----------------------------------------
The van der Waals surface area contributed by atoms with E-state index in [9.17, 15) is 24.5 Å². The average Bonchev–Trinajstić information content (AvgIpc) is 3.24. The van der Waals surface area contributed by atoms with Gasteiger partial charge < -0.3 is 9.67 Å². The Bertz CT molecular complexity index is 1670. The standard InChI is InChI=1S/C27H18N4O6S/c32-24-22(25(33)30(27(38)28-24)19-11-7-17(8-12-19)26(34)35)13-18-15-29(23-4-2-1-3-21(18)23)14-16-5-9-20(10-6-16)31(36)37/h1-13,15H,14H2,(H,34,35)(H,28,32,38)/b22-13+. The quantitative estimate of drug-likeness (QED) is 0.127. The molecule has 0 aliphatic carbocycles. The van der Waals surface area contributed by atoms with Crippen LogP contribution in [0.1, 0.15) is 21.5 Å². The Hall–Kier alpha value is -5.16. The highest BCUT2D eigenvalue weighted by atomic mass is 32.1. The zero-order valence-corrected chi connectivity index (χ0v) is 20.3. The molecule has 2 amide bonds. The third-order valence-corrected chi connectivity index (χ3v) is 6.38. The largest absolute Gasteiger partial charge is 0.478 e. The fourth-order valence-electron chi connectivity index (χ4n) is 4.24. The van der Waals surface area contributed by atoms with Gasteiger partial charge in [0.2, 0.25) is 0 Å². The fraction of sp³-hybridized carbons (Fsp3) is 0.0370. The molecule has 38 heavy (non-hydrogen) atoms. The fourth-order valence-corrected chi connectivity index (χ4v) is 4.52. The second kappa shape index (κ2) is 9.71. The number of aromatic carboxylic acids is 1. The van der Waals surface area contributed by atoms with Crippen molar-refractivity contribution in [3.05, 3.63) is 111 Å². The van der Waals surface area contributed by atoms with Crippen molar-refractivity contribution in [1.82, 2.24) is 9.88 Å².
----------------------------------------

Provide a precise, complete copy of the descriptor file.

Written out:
The van der Waals surface area contributed by atoms with E-state index in [9.17, 15) is 24.5 Å². The average Bonchev–Trinajstić information content (AvgIpc) is 3.24. The van der Waals surface area contributed by atoms with Gasteiger partial charge < -0.3 is 9.67 Å². The Bertz CT molecular complexity index is 1670. The standard InChI is InChI=1S/C27H18N4O6S/c32-24-22(25(33)30(27(38)28-24)19-11-7-17(8-12-19)26(34)35)13-18-15-29(23-4-2-1-3-21(18)23)14-16-5-9-20(10-6-16)31(36)37/h1-13,15H,14H2,(H,34,35)(H,28,32,38)/b22-13+. The quantitative estimate of drug-likeness (QED) is 0.127. The molecule has 0 aliphatic carbocycles. The van der Waals surface area contributed by atoms with Crippen LogP contribution in [0.1, 0.15) is 21.5 Å². The Hall–Kier alpha value is -5.16. The highest BCUT2D eigenvalue weighted by atomic mass is 32.1. The zero-order valence-corrected chi connectivity index (χ0v) is 20.3. The molecule has 2 amide bonds. The third-order valence-corrected chi connectivity index (χ3v) is 6.38. The largest absolute Gasteiger partial charge is 0.478 e. The fourth-order valence-electron chi connectivity index (χ4n) is 4.24. The van der Waals surface area contributed by atoms with Gasteiger partial charge in [0.2, 0.25) is 0 Å². The fraction of sp³-hybridized carbons (Fsp3) is 0.0370. The molecule has 38 heavy (non-hydrogen) atoms. The fourth-order valence-corrected chi connectivity index (χ4v) is 4.52. The second kappa shape index (κ2) is 9.71. The number of aromatic carboxylic acids is 1. The van der Waals surface area contributed by atoms with Crippen molar-refractivity contribution in [3.05, 3.63) is 111 Å². The van der Waals surface area contributed by atoms with Crippen molar-refractivity contribution in [1.82, 2.24) is 9.88 Å².